LOVE me some carrot cake with CREAM CHEESE FROSTING! Send carrots when you have them. I’ve missed the “cool season” crops if the south has such a thing. Tomatoes look awesome though. Trade?

  8. karol says:

    Is it just me, or isn’t it dark and moist underground? Phew, who knew carrots were fussy.

    • Karen says:

      Karol – It’s only moist WAyyyyyyyy down in the ground. Carrots are scattered on top of the soil with only 1/8th an inch of soil or so over them. So the top of the soil dries out fast. Stupid soil ~ karen

  9. Su says:

    I’ve been buying the carrot seeds in a seed tape from Burpee. Just lay it into a small trench, cover and water. One less thing to stress about!

  10. Hilarious post! But I don’t know — this seems like a royal pain in the ass, just for carrots. :-) I direct-sowed some last week (my first time) and it’s been raining ever since, so maybe I have a chance!!

    • Karen says:

      It’s really not that big of a pain. Seems like it, but for perfect rows of instantly germinated carrots? Not bad at all! :) ~ karen

  11. Holly says:

    I did this for the first time this year and got nothing. NOTHING!!!

    • Karen says:

      You did the paper towel thing? If that’s true then it’s possible the paper towels weren’t wet enough. They have to be wet enough to stay damp for a week. ~ karen!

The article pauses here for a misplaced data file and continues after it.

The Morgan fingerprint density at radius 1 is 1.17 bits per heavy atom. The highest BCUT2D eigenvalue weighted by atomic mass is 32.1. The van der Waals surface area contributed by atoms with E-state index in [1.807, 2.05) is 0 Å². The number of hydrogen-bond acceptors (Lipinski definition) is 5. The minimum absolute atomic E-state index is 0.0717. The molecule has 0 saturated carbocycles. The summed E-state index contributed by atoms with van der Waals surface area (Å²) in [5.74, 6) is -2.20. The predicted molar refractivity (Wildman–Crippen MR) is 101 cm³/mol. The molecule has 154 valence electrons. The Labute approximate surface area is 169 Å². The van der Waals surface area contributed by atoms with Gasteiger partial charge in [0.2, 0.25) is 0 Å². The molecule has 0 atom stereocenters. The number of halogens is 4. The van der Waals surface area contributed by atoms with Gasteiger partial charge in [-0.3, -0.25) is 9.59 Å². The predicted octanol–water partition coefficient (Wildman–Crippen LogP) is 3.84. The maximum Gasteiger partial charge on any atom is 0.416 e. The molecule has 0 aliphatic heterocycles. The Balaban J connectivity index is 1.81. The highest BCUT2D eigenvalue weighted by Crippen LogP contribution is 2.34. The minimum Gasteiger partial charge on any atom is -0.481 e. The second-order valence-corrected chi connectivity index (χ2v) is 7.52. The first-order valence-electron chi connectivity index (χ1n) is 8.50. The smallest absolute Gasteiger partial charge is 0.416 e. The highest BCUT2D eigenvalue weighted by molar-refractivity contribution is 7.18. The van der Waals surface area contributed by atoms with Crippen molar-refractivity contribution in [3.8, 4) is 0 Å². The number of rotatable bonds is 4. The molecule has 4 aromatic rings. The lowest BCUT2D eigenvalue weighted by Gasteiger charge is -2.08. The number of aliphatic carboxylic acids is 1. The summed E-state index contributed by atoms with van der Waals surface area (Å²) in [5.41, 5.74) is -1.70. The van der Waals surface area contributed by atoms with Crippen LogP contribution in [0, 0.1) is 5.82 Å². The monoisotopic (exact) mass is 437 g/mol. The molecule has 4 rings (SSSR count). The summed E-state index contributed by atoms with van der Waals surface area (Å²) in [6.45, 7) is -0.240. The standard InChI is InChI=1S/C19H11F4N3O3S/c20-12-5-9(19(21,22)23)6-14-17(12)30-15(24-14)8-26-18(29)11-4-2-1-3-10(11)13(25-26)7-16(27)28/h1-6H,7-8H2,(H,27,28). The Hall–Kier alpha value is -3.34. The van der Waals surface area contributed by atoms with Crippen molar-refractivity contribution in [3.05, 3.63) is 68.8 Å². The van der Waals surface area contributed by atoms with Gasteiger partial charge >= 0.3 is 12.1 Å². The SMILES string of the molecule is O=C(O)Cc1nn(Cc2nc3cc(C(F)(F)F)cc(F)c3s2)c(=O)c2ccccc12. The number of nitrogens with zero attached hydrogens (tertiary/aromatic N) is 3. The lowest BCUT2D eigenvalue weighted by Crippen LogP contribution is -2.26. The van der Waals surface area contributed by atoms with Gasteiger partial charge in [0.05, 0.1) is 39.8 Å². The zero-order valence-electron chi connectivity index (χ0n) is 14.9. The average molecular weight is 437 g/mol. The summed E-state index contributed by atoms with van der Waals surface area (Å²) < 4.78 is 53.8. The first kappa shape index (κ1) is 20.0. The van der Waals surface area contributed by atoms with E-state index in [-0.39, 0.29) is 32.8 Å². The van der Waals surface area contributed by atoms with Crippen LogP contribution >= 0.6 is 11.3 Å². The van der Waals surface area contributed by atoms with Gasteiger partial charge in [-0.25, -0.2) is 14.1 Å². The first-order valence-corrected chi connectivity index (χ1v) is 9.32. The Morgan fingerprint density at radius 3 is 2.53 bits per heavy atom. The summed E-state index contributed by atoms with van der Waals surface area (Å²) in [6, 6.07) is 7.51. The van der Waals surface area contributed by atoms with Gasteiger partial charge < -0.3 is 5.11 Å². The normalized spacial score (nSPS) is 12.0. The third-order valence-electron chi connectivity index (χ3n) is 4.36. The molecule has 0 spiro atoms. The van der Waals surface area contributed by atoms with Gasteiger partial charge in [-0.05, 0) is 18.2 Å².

• Toronto Boy says:

      Holly, keep an eye on them. If the paper towel isn’t damp enough, a spray bottle comes in quite handy. A few sprays and you are back on track!

  12. Emily says:

    aaawwwww Little sprouts!

  13. Candice says:

    I was surprised to see that carrots are hard to grow. Maybe it’s the variety I plant, Red Core Chantennay, but I’ve never had a problem with them sprouting after I direct sow the seeds in the soil.

  14. Laura Bee says:

    This is fantastic – I am just starting to get my veggies in & have three different carrot varieties. I know I would have just poked a hole & dropped them in & wondered why they didn’t grow.
    My little sister, me and five visiting kids ate a whole row of my mom’s carrots one year. NOW I understand why she was so upset. I don’t remember if I was spanked – but it was worth it if I was. They were so little & so sweet.
    p.s. The papertowel way is how I start my morning glories. I stick them in my Tupperware celery keeper. But they like a sunny window & pop out almost overnight.

    • Karen says:

      omg! That’s the other thing I can’t seem to grow! I have Morning Glory curse. I’ve finally given up on them. ~ k

      • Sera says:

        Morning glory behaves like a weed here. It crawls everywhere and now I have sprouts in my grass. I’m certain I’ll never get rid of it. As much as I love those pretty flowers, it’s not worth taking over everything!
        On the other hand, I planted carrots for the first time this year and they all seem to have germinated just fine. It must be the moldy dark climate I live in. We’ll see how they taste!

      • Shauna says: